Monday, 31 January 2011

Jost Burgi and Logarithms

Just found an article on the net (part of the LOCOMAT project) by Denis Roegel about Jost Burgi's "Progress Tabulen” of 1620. This is the publication that many people use to justify Burgi as an independent inventor of logarithms. In fact, he had made his method known to Tycho Brahe and others prior to the actual publication of Napier's Canon of Logarithms.
Roegel suggest that, in fact, what Burgi has done is :
There is no doubt that Bürgi came very close to the notion of logarithm, but if we
call logarithms a correspondence between two infinite continua representing real numbers, such that multiplication becomes addition, then Bürgi obviously only partly attained it, whereas Napier undoubtedly hit it.47 We can of course understand why this happened. It is in particular clear that Napier’s kinematic approach based on the theory of proportions gave him naturally a firm base in two infinite continua.48 We can also observe that Napier went beyond his needs. He needed only to define logarithms of sines, but his definition goes beyond. Bürgi, on the other hand, basically only needed to define the multiplication of numbers between 1 and 10 (or 108 and 109) and he therefore introduced a restricted way to do these computations, which at the same time prevented him from defining the general logarithm function which he didn’t really need.

A fair comparison between Napier and Bürgi requires a clear definition of the notion of logarithms, but it also makes it necessary to distinguish the abstract notion of logarithm from the knowledge of logarithmic computation. It is by confusing these two notions that many authors were led to attribute the discovery of logarithms to Bürgi or some of his forerunners, when they have in fact only produced what are, admittedly, tables of logarithms.

The date on the article is Jan 11, 2011, only a few days before the date (Jan 31) on which Burgi died in 1632. For those who haven't heard of Burgi, he is considered one of the great mechanics of the period, and created beautiful Armillaries and mechanized globes that are still works of both engineering and artistic beauty. He communicated with Brahe and Kepler, and was urged to publish his "Tablulen" by both.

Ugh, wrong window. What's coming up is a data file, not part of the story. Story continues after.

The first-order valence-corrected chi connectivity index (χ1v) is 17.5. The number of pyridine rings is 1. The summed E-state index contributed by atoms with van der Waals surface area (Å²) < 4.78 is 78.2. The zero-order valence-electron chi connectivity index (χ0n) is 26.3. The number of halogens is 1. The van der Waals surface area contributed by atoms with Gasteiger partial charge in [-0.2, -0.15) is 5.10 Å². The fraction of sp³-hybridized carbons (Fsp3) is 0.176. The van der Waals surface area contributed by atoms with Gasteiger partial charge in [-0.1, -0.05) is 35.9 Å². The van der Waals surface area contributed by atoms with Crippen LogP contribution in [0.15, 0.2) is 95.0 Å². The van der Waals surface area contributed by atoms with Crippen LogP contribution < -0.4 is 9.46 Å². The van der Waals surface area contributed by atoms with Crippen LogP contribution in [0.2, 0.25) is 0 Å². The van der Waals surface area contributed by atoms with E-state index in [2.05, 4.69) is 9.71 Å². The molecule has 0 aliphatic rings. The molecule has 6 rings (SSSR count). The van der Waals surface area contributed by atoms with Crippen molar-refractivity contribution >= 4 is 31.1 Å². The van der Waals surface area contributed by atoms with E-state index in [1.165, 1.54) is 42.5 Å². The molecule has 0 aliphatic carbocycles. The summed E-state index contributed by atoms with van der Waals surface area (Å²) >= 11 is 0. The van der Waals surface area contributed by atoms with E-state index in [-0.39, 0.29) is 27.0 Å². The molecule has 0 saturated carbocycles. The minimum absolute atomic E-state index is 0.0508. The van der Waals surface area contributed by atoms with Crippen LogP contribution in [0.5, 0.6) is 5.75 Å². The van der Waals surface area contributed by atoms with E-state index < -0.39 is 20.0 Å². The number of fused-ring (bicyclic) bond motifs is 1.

From Wikipedia:
The most significant artifacts designed and built by Burgi surviving in museums are:

* Several mechanized celestial globes (now in Paris, Zuerich (Schweizerisches Landesmuseum), Stuttgart (Wurttembergisches Landesmuseum) and Kassel (Orangerie,2x,1580-1595) )
* Several clocks in Kassel, Dresden (Mathematisch Physikalischer Salon) and Vienna (Kunsthistorisches Museum)
* Sextants made for Keppler (at the National Technical Museum in Prag)
* The Mond-Anomalien-Uhr (a mechanical model of the irregularities of the motion of the Moon around the Earth)

Roegel doesn't deny the creative greatness of Burgi, but suggest it is greatness of a 2nd order, or as he says in his paper:

That being said, our purpose was in no way to diminish Bürgi’s contributions. Instead, we are a great admirer of his technical and mathematical contributions. But we have felt that justice had not been given to the Progress Tabulen and that wishful thinking by Swiss landsmen had somewhat distorted Bürgi’s work, and that it had again to be put straight.

Although we do not consider that Bürgi discovered or invented logarithms, we think
it is still appropriate to quote the words of Cajori in 1915: “The facts as they are known to-day assign to Napier the glory of a star of the first magnitude as the inventor of logarithms who first gave them to the world, and to Bürgi the glory of a star of lesser magnitude, but shining with an independent light.” [from Florian Cajori. Algebra in Napier’s day and alleged prior inventions of logarithms. In Knott [92], pages 93–109.]
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